The Environmental Protection Agency has released a regulation that it says will clarify when powerplants and other smokestack facilities must install up-to-date pollution control equipment when the plants are overhauled. The rule, which Acting EPA Administrator Marianne L. Horinko signed on Aug. 27, was welcomed by electric utility companies but slammed by environmental groups. EPA now is likely to face a challenge in court from New York Attorney General Eliot Spitzer, whose office had said he would file a lawsuit to block the regulation.
|Regulation defines when plant upgrades' scope also requires advanced emission controls. (Photo courtesy of U.S. Environmental Protection Agency)|
The rule is part of EPA's "New Source Review" program, which was established in the 1977 Clean Air Act. The latest rule defines when plant upgrades go beyond "routine maintenance," and thus require advanced emission-control technology.
The regulation states that plants will be excluded from the "NSR" requirements if the fixed cost of the equipment to be replaced plus the related repair and maintenance work are no more than 20% of the replacement value of the "process unit."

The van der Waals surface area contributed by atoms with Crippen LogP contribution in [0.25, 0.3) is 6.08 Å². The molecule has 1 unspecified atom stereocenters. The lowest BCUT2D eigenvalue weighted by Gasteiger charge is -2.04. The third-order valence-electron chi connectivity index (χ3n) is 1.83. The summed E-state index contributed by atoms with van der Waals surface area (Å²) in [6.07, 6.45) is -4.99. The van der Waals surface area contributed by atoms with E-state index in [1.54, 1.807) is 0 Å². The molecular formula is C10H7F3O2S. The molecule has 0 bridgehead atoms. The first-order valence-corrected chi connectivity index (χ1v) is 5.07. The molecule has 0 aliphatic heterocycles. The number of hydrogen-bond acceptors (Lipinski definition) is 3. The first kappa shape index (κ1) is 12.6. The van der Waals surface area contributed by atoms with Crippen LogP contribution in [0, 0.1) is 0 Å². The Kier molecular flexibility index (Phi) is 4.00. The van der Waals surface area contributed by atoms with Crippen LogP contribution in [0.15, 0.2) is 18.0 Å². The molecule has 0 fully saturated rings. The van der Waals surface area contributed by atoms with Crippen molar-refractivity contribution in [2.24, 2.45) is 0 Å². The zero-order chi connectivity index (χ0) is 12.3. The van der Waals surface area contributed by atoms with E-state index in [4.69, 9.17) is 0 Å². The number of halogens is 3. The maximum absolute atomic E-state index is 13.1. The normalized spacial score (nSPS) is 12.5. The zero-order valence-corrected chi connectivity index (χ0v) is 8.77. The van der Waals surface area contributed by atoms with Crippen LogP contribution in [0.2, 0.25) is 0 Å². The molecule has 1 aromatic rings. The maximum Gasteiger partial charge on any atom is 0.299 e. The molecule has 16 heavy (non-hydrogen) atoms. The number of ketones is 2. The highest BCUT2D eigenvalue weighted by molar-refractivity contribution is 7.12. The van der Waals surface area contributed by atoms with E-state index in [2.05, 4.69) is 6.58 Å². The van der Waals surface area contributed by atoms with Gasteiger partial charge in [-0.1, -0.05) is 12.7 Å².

Horinko said, "The changes we are making in this rule will provide industrial facilities and powerplants with the regulatory certainty they need."
Scott Segal, director of the Electric Reliability Coordinating Council, a utility group, said that "EPA is helping to remove powerful disincentives that stand in the way of better efficiency and reliability for the electrical system in the United States."
But Carl Pope, executive director of the Sierra Club, contended that under the new rule, "Polluters can replace huge pieces of their factories without installing readily available modern technology to curb the soot and smog pollution that leaves our communities at risk to more asthma attacks, acid rain and other toxic pollution."